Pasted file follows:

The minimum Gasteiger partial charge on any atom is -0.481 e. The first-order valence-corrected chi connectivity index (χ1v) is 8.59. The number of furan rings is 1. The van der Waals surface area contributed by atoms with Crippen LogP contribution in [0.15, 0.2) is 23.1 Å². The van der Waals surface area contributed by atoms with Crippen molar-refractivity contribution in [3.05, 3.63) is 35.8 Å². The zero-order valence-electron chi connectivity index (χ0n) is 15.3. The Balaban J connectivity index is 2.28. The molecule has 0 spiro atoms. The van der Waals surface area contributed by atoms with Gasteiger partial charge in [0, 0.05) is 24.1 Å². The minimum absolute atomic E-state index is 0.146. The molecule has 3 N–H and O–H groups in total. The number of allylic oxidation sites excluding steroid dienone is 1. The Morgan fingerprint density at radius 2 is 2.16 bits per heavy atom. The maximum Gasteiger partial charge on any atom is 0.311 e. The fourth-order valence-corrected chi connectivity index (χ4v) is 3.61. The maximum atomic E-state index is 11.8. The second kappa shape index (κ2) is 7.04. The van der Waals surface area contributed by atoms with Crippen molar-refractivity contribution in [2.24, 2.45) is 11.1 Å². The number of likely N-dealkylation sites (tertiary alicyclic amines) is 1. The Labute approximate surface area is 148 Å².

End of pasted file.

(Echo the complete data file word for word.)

The minimum Gasteiger partial charge on any atom is -0.481 e. The first-order valence-corrected chi connectivity index (χ1v) is 8.59. The number of furan rings is 1. The van der Waals surface area contributed by atoms with Crippen LogP contribution in [0.15, 0.2) is 23.1 Å². The van der Waals surface area contributed by atoms with Crippen molar-refractivity contribution in [3.05, 3.63) is 35.8 Å². The zero-order valence-electron chi connectivity index (χ0n) is 15.3. The Balaban J connectivity index is 2.28. The molecule has 0 spiro atoms. The van der Waals surface area contributed by atoms with Gasteiger partial charge in [0, 0.05) is 24.1 Å². The minimum absolute atomic E-state index is 0.146. The molecule has 3 N–H and O–H groups in total. The number of allylic oxidation sites excluding steroid dienone is 1. The Morgan fingerprint density at radius 2 is 2.16 bits per heavy atom. The maximum Gasteiger partial charge on any atom is 0.311 e. The fourth-order valence-corrected chi connectivity index (χ4v) is 3.61. The maximum atomic E-state index is 11.8. The second kappa shape index (κ2) is 7.04. The van der Waals surface area contributed by atoms with Crippen molar-refractivity contribution in [2.24, 2.45) is 11.1 Å². The number of likely N-dealkylation sites (tertiary alicyclic amines) is 1. The Labute approximate surface area is 148 Å².